The Motorola Xoom tablet powered by Google’s tablet-specific Android 3.0 (Honeycomb) topped the polls and was named the best gadget at CES 2011. Combining beautifully-crafted hardware and the right OS, we couldn’t agree with this assessment more.
On the outside the Xoom looks like everything we’ve come to expect from a tablet – 10.1” display with 1280×800 resolution, front (2MP) and back-side (5MP with flash) built-in cameras and weighing in at 1.6lbs. The back-side camera also captures video recording at 720p while the display playbacks video at an impressive 1080p.
However, it’s what’s on the inside of Xoom that made it the stand-out gadget this year. Before we get to the OS, it’s worth noting what’s powering it – the NVIDIA Tegra 2 dual core 1GHz processor. Including 32GB of user memory and 1GB DDR2 RAM the Xoom is built for speed and comfort. Motorola is also reporting battery life of 10 hours of dedicated video which really makes it a stand-out from many of the tablets we saw this year.
The Xoom will launch on Verizon 3G in Q1 of this year but will be upgradable to 4G LTE in Q2 which we think is a fantastic touch.
But what really makes Xoom this year’s stand-out is the OS – Google’s Android 3.0 (Honeycomb) software – that’s been specifically tailored to tablet hardware. In its third-version, Android seems to have shaken off its freshman and sophomore jitters and is finally being delivered with a unified aesthetic. For a product that’s been hounded with complaints about its lack of a consistant UI, this is a marked improvement.
Previous versions of Android have relied on physical buttons embedded in the hardware to navigate menus within the OS but Honeycomb does away with that in this iteration as the main navigation buttons – Home, Back, and Menu – have become digitalized as part of the touchscreen. This is an important improvement for the OS as it makes it a more universal OS that gives hardware manufacturers more freedom as well.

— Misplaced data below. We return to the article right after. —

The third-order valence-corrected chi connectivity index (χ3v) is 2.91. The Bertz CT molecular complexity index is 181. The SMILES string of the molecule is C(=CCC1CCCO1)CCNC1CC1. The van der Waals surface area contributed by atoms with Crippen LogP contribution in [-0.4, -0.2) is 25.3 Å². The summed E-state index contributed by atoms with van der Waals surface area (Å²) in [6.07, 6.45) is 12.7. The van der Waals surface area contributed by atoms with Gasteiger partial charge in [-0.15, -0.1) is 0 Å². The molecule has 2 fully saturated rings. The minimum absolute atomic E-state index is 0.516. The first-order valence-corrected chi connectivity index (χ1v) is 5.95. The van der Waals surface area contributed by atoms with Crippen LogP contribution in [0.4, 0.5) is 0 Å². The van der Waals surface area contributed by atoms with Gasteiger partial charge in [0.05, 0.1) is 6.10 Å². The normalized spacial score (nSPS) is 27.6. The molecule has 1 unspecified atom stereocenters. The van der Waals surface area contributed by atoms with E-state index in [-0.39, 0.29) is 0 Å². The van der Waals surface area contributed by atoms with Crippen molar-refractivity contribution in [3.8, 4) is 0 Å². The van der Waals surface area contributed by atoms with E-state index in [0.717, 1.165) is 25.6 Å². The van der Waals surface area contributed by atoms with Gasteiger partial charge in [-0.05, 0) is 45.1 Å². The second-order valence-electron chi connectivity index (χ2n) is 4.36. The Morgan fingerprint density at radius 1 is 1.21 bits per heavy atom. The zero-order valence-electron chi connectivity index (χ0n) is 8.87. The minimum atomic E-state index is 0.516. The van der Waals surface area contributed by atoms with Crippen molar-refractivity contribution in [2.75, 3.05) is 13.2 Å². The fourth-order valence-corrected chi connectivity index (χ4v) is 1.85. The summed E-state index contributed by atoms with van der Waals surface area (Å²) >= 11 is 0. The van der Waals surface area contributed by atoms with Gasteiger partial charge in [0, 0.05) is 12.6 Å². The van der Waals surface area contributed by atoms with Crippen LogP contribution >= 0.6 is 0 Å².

One of the most oft-mentioned highlights is the new Gmail widget. It’s been a long time coming and is accompanied by new widgets for calendar, contacts, browser and a YouTube links.
“We took big risks and they paid off,” said Motorola Mobility chief software engineer Seang Chau. “We didn’t know if people would get it; but obviously they got it.”
It’s worth mentioning that Honeycomb is the first version of Android with barometer-support. This comes packed in along with the usual set of meters: accelerometer, magnetometer, ambient light sensor and gyroscope.
Foxconn and Catcher technology of Taiwan are also reportedly ramping up to supply parts for the Xoom. Details show that based upon orders placed with the vendors, Motorola plans manufacture between 700,000 and 1 million Xoom tablets before Q1 of 2011 is done. Now that’s a huge feat which sounds plausible considering the attention the Xoom got at CES. Google Android is taking tablets beyond the capabilities of Apple’s iPad.